Missouri announced its presence in the SEC East race Saturday with a convincing 41-26 victory at Georgia.
In the process, though, the Tigers suffered a pair of losses from an injury perspective that could dramatically impair their ability to navigate the coming decisive two-game stretch.
Missouri QB1 James Franklin separated his shoulder early in the fourth quarter. Tigers coach Gary Pinkel said after the game that Franklin could be out for “a while” and indicated Franklin would likely miss next week’s showdown with Florida.
QB2 Maty Mauk replaced Franklin. He led two fourth-quarter touchdown drives to put away the Bulldogs.
Missouri CB E.J. Gaines – arguably the team’s most valuable player – also strained a quad. Pinkel didn’t seem to know as much about Gaines’ status going forward.
While Franklin’s injury is understandably the headline coming from Missouri’s landscape-shifting victory over the Bulldogs, Missouri should also enjoy the now.
Saturday’s win marked the biggest for the Tigers since at least the 2007 Kansas game that clinched a spot in the Big 12 Championship Game.
Remember, this Missouri program seemed to be a bad season away from replacing Pinkel. That would have meant firing the coach who brought the Tigers back to national relevance for the first time in half a decade.
Missouri won this game on defense. That’s not a shot at an offense that posted 34 points, either.
Georgia QB Aaron Murray entered as perhaps the Heisman Trophy front-runner. The Tigers pressured, hit and harassed Murray into three turnovers.
The Bulldogs were without several key skill position players. It showed, though Missouri’s ability to beat Georgia’s largely healthy offensive line played just as big of a role in the outcome.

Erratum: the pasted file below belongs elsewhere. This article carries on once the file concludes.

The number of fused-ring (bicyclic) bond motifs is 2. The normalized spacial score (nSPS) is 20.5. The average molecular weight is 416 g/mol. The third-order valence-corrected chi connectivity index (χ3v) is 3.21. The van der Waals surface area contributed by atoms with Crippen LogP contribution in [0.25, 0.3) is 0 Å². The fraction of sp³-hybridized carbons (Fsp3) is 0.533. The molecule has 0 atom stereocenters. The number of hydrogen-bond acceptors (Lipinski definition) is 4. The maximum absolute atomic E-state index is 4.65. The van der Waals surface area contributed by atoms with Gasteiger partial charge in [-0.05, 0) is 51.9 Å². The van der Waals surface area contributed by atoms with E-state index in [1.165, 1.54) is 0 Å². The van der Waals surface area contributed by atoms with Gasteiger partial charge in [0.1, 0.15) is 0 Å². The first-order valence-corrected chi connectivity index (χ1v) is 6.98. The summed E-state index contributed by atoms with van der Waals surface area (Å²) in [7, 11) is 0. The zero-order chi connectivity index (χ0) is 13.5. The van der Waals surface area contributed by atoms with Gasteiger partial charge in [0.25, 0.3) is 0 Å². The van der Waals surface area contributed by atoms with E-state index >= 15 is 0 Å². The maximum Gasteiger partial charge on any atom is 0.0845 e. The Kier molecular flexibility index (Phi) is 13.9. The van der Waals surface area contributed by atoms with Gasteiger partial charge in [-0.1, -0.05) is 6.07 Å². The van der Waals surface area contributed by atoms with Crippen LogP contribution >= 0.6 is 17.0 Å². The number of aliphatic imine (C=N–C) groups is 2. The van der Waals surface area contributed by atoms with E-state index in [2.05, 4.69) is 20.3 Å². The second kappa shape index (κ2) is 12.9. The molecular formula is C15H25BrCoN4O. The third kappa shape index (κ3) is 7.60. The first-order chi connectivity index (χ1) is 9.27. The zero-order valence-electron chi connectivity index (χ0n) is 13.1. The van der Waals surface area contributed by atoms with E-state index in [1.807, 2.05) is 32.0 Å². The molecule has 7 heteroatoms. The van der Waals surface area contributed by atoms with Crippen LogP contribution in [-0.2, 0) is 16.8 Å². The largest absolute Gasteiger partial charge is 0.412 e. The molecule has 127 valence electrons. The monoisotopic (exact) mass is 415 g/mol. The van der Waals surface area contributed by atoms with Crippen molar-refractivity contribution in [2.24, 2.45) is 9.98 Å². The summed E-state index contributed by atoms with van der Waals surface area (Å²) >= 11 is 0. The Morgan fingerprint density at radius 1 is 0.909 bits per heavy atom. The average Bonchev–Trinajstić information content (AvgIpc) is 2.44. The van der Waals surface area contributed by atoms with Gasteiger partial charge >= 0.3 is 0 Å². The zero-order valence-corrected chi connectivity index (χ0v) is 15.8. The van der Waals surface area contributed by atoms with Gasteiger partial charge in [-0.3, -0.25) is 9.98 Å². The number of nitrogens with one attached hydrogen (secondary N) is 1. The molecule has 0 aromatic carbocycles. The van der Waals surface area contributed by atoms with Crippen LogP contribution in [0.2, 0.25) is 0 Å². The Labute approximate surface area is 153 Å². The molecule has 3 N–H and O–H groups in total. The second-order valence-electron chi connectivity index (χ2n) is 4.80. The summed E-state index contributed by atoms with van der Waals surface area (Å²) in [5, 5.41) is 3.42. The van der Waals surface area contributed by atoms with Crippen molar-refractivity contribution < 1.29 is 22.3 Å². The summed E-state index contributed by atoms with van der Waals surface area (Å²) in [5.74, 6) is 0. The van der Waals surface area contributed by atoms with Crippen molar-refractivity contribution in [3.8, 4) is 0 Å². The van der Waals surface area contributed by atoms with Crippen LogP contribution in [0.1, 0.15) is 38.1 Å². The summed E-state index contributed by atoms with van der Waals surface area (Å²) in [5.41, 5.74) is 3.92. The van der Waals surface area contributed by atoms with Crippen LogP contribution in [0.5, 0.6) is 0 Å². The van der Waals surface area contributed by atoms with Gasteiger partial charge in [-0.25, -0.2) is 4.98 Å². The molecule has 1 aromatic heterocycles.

Missouri took all the momentum in the middle of the second quarter with consecutive plays.
RB Marcus Murphy extended the Tigers’ lead to 21-10 when he took a handoff around the right edge and juked and stumbled his way 36 yards to the end-zone.
On Georgia’s next play, Missouri’s Shane Ray hit Murray from the blindside, forcing him to fumble. DE Michael Sam picked up the loose ball and returned it 21 yards for another touchdown.
Georgia blew a golden opportunity on the following drive, fumbling inside the Missouri 10-yard line when Lucas Vincent punched the ball away from Georgia RB Brendan Douglas.
After halftime, Murray led the Bulldogs to 16 consecutive points. The defense did its job as well during that stretch, holding the Tigers to just two first downs in the third quarter.
Georgia seemed to have all the momentum when Franklin suffered the shoulder injury and headed for the locker room.
However, Mauk and the Tigers – with a little help from creative play-calling – curbed the charge.
Mauk came off the bench and immediately picked up a critical third-and-6 at midfield. Two plays later, Mizzou dialed up a double-pass. The trick play didn’t fool Georgia, but WR Bud Sasser lofted a perfectly placed 40-yard strike to WR L’Damian Washington, who came down with the ball despite blanketing coverage.
Missouri’s defense did the rest, forcing a three-and-out on the next Georgia drive and intercepting Murray passes on the last two.
With that, the Bulldogs’ national championship aspirations – which barely survived last week in an overtime win at Tennessee – expired.
The Tigers’ victory turns the SEC East race into a jumbled mess.
Missouri showed it is a contender for the division title, but the injuries it suffered might just as quickly knock it out of the race. The Tigers’ next two games – which could easily be with Mauk as the starter instead of Franklin – are at home against Florida and South Carolina.
Any of the top four contenders – Missouri, Florida, Georgia or South Carolina – can win the division. Missouri might be the lone team with a perfect conference mark if Florida can’t come back from a 14-3 second-quarter deficit at LSU.
Missouri’s win reopens a division race presumed closed since the Bulldogs beat South Carolina. Thanks to the Tigers, there will be critical football games in the SEC East for the remainder of the season.